- Economic growth is picking up in Cape Verde, which is currently becoming re-classified as a middle-income country. The new growth is mainly due to higher foreign investments in Cape Verde's infrastructure and the tourism sector, which is seen as the prime hope for further development.
According to the latest assessment of the Cape Verdean economy by the International Monetary Fund (IMF), the country's economic and policy performance "continues to be sound." An IMF mission that visited Praia last week concluded that the archipelago could expect stronger economic growth this year.
Cape Verde's real GDP grew by 4.5 percent last year, according to the latest estimations by the IMF and authorities in Praia. According to the Fund's mission, economic growth was "projected to pick up to around 6 percent in 2005, with inflation remaining low." This is far more than population growth in Cape Verde, estimated at an annual 2.1 percent.
The IMF mission was also optimistic on Cape Verde's continued economic performance. The medium-term economic growth outlook was set at 6 to 7 percent by the government - a calculation supported by the mission. Economic performance in 2004 and 2004 has so far been in line with the Praia government's medium-term plans, launched in April 2002. These plans foresaw a slow recovery from the modest growth rates between 2001-03.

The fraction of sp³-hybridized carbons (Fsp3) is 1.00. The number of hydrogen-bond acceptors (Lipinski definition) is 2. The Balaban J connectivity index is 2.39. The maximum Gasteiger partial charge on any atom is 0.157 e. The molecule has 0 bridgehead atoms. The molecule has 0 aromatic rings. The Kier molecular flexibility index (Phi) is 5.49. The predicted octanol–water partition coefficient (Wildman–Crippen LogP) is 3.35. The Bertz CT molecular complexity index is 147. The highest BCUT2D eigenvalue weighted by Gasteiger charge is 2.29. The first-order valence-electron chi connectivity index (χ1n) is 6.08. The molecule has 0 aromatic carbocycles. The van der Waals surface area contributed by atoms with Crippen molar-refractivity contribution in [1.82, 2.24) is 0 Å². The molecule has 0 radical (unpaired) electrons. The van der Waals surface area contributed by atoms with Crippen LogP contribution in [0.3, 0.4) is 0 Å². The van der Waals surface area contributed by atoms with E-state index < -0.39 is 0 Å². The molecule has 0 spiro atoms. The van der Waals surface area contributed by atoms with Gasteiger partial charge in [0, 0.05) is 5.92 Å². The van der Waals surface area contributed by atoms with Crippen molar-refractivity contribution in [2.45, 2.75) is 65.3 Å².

According to the IMF, this favourable outlook "is supported by strong public and private investment, directed largely toward infrastructure development and the tourism sector, and backed by higher external support." The tourism sector some years ago was declared the industry with a largest growth potential in Cape Verde, a sunny and naturally beautiful island state.
During the last decade, Cape Verde has also enjoyed an increasingly positive image among foreign investors, given its stable economic and political climate. Cape Verde's "high standards of governance," which were also praised by the IMF mission, further has increased investors' confidence.
The strong economic performance over years has led to the new classification of Cape Verde as middle-income country by UN standards. This in turn will give the archipelago less possibilities regarding classical development aid from donor countries and financial institutions such as the IMF and the World Bank. The Cape Verdean government therefore currently is asking donor countries and institutions for a smooth transition.
This new classification was discussed in parliament in Praia earlier this week. Prime Minister José Maria Neves emphasised that the middle-income status also was a resource to the nation, being "proof of the external credibility achieved by Cape Verde." Mr Neves added that further foreign investments would be easier to achieve given "the prestige that the country now enjoys."
Opposition leader Agostinho Lopes however warned that foreign investments were currently declining due to government policies. Cape Verde was lacking "visions and options for the future," Mr Lopes said, adding the government was becoming too dependent on aid from donor countries and institutions.
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